We Have Always Lived in the Castle Taissa Farmiga Crispin Glover Alexandra DaddarioYear: 2018
Director(s): Stacie Passon
Writer(s): Mark Kruger (adapted from a novel by Shirley Jackson)
Region of Origin: USA
Rating: n/a
Color, 90 mins

Synopsis: Two isolated sisters and their uncle contend with an unwanted guest. 

We Have Always Lived in the Castle is a story about the most resilient type of ghosts. I’m talking of course about the memories and events from our past, which shape and inform who we become and how people view us. Pulling from Shirley Jackson’s haunting novel, director Stacie Passon crafts an empowering fairy tale about the familial bonds that transcend whatever life throws at us. With its striking visuals and impeccable performances, this is a fully formed adaptation, resulting in something that stands on its own. It’s also a genre-bending effort that blends mystery, horror, humor and timely social critique, while crackling with both charm and menace.

Sisters Merricat (Taissa Farmiga) and Constance (Alexandra Daddario) Blackwood live alone in a large manor outside of Vermont, with only their ailing Uncle Julian (Crispin Glover). Together, these three are the only survivors of a mysterious murder that claimed the lives of their once prominent family. Looked upon with disgrace amidst the community, the family keeps to themselves, taking advantage of their life of solitude. Everything is quickly upended, however, with the sudden arrival of their cousin Charles (Sebastian Stan). He’s charming, handsome and while Constance immediately takes to him, Merricat feels unsettled. Charles wastes no time putting down roots, and it soon becomes clear that he has no intention of leaving. This drives a wedge between the sisters, their uncle and their way of life, leading them to confront unsaid feelings and life-altering decisions.

Like any good chamber piece, Passon uses an intricate microcosm to dissect her characters and the world they’ve created. This is a family who has been through a lot, but managed to maintain their own truths amidst a fractured reality. Passon explores freedom through isolation, painting a portrait of lives in stasis as numerous mysteries grow and fester. Throughout, Passon juggles a tone that’s unclassifiable, allowing what isn’t said to create subtle dread, even as wit and superstition add charm and surreal flourishes. Really, the less said about the plot the better, because it is something that evolves and shifts in the best way. What I can say, is that underneath it all, this is an enchanting survivor story. Tying everything together are two strong women who defy expectation and navigate the world around them, needing only each other. Theirs is a special bond, one that’s tested and pushed to its limits and rendered with a complexity rarely seen.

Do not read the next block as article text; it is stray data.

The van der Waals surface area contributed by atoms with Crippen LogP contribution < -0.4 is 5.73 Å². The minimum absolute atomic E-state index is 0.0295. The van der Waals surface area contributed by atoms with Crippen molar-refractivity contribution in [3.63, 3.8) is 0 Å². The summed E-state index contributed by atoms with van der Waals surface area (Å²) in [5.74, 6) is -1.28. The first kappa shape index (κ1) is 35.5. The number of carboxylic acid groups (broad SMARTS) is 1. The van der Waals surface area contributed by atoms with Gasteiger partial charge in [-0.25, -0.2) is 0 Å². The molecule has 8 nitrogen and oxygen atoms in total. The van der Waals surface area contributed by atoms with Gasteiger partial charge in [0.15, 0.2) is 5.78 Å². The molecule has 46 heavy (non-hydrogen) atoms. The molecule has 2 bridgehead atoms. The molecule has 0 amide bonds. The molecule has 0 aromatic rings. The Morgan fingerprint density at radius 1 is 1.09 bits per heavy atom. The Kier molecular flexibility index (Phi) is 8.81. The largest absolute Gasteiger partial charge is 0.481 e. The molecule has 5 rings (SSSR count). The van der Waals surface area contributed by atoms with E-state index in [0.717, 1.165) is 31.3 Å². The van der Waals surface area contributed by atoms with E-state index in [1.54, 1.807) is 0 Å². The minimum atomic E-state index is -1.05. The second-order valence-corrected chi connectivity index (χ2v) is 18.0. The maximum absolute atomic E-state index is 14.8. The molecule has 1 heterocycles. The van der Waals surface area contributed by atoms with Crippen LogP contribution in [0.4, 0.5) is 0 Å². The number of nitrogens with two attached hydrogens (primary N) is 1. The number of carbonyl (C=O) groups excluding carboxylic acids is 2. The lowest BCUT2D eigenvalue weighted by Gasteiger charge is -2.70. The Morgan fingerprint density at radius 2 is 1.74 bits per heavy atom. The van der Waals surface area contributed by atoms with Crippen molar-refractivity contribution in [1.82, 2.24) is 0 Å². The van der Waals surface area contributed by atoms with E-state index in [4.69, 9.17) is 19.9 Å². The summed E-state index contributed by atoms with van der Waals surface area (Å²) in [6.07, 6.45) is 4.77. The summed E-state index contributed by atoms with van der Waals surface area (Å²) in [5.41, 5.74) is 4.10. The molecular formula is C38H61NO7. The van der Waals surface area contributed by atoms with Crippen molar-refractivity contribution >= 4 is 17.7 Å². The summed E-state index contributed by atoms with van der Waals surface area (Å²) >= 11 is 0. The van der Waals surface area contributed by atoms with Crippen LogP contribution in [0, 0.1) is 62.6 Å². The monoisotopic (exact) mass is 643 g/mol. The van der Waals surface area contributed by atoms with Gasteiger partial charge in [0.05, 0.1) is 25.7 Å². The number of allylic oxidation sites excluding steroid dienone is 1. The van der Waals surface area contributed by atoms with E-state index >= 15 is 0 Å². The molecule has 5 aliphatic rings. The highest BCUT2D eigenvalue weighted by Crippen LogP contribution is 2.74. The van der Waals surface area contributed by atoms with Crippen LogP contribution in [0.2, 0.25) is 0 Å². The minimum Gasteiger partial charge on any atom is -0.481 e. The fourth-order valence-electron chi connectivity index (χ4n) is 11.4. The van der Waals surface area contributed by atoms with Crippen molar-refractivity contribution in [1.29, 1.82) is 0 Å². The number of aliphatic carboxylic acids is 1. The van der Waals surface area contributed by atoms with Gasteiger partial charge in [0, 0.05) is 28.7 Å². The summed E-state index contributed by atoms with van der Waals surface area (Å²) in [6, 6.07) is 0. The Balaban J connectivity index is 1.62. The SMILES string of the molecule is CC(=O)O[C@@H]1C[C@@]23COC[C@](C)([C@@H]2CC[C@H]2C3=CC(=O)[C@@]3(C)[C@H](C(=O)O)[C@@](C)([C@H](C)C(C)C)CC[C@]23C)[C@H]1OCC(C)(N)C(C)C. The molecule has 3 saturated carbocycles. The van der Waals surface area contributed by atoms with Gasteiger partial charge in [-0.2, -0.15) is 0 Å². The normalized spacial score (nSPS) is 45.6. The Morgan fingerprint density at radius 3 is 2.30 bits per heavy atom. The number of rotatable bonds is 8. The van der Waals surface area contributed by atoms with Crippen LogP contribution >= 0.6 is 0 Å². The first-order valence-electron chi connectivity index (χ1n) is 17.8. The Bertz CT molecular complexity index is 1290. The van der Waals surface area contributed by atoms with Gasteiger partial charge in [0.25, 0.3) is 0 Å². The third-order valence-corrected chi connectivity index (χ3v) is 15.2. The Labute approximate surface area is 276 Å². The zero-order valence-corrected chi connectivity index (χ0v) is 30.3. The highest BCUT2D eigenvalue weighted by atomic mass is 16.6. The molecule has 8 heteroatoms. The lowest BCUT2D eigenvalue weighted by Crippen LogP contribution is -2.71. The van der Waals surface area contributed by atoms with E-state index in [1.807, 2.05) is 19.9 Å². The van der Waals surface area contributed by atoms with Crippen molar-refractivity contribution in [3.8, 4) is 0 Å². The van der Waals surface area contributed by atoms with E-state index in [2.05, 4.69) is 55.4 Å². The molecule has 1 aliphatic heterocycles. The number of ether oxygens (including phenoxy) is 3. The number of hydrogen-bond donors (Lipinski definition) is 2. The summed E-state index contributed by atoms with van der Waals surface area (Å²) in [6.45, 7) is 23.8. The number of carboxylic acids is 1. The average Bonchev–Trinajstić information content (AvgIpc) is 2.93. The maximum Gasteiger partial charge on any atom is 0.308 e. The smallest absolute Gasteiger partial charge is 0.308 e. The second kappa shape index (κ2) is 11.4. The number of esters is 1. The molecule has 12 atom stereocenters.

We Have Always Lived in the Castle review Crispin GloverUnder Passon’s smart direction, the cast shines. Taissa Farmiga is incredible as Merricat. Farmiga is the film’s heart and soul, not relying on quirk, but using it to supplant raw emotions that are all-too-relatable. She perfectly embodies the film’s delicate tones, sincerely ranging from manic to understated in endearing ways. Under anyone else, this character could’ve felt obnoxious, but Farmiga gives it weight and honesty. Alexandra Daddario makes Constance someone who could explode at any moment. She’s always too perfect or too nice, carrying these heartbreaking burdens by suppressing bleak reality with a smile. Sebastian Stan is the film’s lightning rod. He shows up, pretty much steals the show and brings with him his own set of confounding contradictions. In the best way, we never know what to think of him, but we’re always entrapped by his charisma. Last but certainly not least, Crispin Glover’s Julian sends the film over the edge, grounding things and giving them context with a performance that’s both parts bizarre and engaging.

Passon’s latest is a knockout. What she’s brought to life is an affecting tragedy that maintains an understated sense of hope and wit. It also defies expectation at every turn, constantly keeping us guessing as it entertains. We Have Always Lived in the Castle is light on its feet but doesn’t shy away from the horror and pain that hides deep within. Above all, it’s a poignant reflection of how, for better or worse, nothing is stronger than family.